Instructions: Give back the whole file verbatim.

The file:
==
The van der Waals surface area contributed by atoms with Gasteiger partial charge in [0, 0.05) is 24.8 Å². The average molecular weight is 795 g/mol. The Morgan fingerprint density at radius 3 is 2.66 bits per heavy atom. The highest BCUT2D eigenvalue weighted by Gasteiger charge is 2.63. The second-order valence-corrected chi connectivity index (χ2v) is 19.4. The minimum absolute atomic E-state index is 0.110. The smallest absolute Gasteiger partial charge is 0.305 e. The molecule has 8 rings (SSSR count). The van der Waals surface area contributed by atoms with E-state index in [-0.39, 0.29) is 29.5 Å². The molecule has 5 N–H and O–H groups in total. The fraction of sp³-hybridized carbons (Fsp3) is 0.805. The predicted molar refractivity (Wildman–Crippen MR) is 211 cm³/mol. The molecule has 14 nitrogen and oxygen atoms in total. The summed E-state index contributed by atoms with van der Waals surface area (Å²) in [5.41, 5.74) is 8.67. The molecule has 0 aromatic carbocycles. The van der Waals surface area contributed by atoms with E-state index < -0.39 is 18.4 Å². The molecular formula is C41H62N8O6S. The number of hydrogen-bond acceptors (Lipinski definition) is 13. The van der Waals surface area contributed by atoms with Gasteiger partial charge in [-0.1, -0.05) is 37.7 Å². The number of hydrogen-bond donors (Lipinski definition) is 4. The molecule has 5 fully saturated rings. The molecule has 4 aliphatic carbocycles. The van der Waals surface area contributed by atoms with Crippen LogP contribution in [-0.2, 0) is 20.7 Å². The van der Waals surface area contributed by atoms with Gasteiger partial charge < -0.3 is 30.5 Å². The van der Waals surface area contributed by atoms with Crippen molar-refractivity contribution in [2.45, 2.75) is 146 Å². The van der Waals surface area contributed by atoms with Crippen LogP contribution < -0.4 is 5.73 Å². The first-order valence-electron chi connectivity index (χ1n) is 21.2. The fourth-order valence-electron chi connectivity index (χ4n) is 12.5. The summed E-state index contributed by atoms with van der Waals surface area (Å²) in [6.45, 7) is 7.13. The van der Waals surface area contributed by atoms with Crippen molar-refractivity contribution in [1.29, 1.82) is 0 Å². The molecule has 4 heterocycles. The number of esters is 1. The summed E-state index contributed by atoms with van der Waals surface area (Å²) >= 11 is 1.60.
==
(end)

The van der Waals surface area contributed by atoms with Gasteiger partial charge in [0, 0.05) is 24.8 Å². The average molecular weight is 795 g/mol. The Morgan fingerprint density at radius 3 is 2.66 bits per heavy atom. The highest BCUT2D eigenvalue weighted by Gasteiger charge is 2.63. The second-order valence-corrected chi connectivity index (χ2v) is 19.4. The minimum absolute atomic E-state index is 0.110. The smallest absolute Gasteiger partial charge is 0.305 e. The molecule has 8 rings (SSSR count). The van der Waals surface area contributed by atoms with E-state index in [-0.39, 0.29) is 29.5 Å². The molecule has 5 N–H and O–H groups in total. The fraction of sp³-hybridized carbons (Fsp3) is 0.805. The predicted molar refractivity (Wildman–Crippen MR) is 211 cm³/mol. The molecule has 14 nitrogen and oxygen atoms in total. The summed E-state index contributed by atoms with van der Waals surface area (Å²) in [5.41, 5.74) is 8.67. The molecule has 0 aromatic carbocycles. The van der Waals surface area contributed by atoms with E-state index < -0.39 is 18.4 Å². The molecular formula is C41H62N8O6S. The number of hydrogen-bond acceptors (Lipinski definition) is 13. The van der Waals surface area contributed by atoms with Gasteiger partial charge in [-0.1, -0.05) is 37.7 Å². The number of hydrogen-bond donors (Lipinski definition) is 4. The molecule has 5 fully saturated rings. The molecule has 4 aliphatic carbocycles. The van der Waals surface area contributed by atoms with Crippen LogP contribution in [-0.2, 0) is 20.7 Å². The van der Waals surface area contributed by atoms with Gasteiger partial charge < -0.3 is 30.5 Å². The van der Waals surface area contributed by atoms with Crippen molar-refractivity contribution in [2.45, 2.75) is 146 Å². The van der Waals surface area contributed by atoms with Crippen LogP contribution < -0.4 is 5.73 Å². The first-order valence-electron chi connectivity index (χ1n) is 21.2. The fourth-order valence-electron chi connectivity index (χ4n) is 12.5. The summed E-state index contributed by atoms with van der Waals surface area (Å²) in [6.45, 7) is 7.13. The van der Waals surface area contributed by atoms with Crippen molar-refractivity contribution in [1.29, 1.82) is 0 Å². The molecule has 4 heterocycles. The number of esters is 1. The summed E-state index contributed by atoms with van der Waals surface area (Å²) >= 11 is 1.60.